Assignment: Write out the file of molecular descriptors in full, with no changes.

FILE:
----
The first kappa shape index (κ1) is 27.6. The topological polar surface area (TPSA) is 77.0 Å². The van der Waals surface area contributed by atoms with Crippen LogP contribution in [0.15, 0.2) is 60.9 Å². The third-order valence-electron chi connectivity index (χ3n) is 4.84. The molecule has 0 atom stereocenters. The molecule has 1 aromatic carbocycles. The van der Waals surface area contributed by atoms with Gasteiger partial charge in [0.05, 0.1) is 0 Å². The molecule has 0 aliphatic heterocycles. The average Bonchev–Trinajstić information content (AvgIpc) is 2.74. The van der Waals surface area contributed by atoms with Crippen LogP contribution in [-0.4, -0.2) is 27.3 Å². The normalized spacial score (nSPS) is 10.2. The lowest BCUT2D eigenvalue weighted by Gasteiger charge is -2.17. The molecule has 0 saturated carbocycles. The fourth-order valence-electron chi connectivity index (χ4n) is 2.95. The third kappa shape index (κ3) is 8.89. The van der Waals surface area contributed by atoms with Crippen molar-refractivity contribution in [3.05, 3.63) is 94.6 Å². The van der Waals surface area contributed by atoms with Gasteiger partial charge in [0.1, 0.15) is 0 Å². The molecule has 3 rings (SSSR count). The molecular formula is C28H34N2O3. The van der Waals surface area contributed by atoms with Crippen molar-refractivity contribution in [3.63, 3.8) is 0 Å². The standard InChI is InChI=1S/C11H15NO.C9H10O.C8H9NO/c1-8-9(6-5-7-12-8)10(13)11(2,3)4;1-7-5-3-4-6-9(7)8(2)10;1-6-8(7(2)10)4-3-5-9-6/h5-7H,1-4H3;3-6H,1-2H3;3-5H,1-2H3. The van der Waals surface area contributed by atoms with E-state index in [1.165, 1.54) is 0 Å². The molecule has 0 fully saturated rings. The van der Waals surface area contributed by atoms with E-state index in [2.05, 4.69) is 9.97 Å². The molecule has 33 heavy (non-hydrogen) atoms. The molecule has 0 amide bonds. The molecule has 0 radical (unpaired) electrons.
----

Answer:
The first kappa shape index (κ1) is 27.6. The topological polar surface area (TPSA) is 77.0 Å². The van der Waals surface area contributed by atoms with Crippen LogP contribution in [0.15, 0.2) is 60.9 Å². The third-order valence-electron chi connectivity index (χ3n) is 4.84. The molecule has 0 atom stereocenters. The molecule has 1 aromatic carbocycles. The van der Waals surface area contributed by atoms with Gasteiger partial charge in [0.05, 0.1) is 0 Å². The molecule has 0 aliphatic heterocycles. The average Bonchev–Trinajstić information content (AvgIpc) is 2.74. The van der Waals surface area contributed by atoms with Crippen LogP contribution in [-0.4, -0.2) is 27.3 Å². The normalized spacial score (nSPS) is 10.2. The lowest BCUT2D eigenvalue weighted by Gasteiger charge is -2.17. The molecule has 0 saturated carbocycles. The fourth-order valence-electron chi connectivity index (χ4n) is 2.95. The third kappa shape index (κ3) is 8.89. The van der Waals surface area contributed by atoms with Crippen molar-refractivity contribution in [3.05, 3.63) is 94.6 Å². The van der Waals surface area contributed by atoms with Gasteiger partial charge in [0.1, 0.15) is 0 Å². The molecule has 3 rings (SSSR count). The molecular formula is C28H34N2O3. The van der Waals surface area contributed by atoms with Crippen molar-refractivity contribution in [3.63, 3.8) is 0 Å². The standard InChI is InChI=1S/C11H15NO.C9H10O.C8H9NO/c1-8-9(6-5-7-12-8)10(13)11(2,3)4;1-7-5-3-4-6-9(7)8(2)10;1-6-8(7(2)10)4-3-5-9-6/h5-7H,1-4H3;3-6H,1-2H3;3-5H,1-2H3. The van der Waals surface area contributed by atoms with E-state index in [1.165, 1.54) is 0 Å². The molecule has 0 fully saturated rings. The van der Waals surface area contributed by atoms with E-state index in [2.05, 4.69) is 9.97 Å². The molecule has 33 heavy (non-hydrogen) atoms. The molecule has 0 amide bonds. The molecule has 0 radical (unpaired) electrons.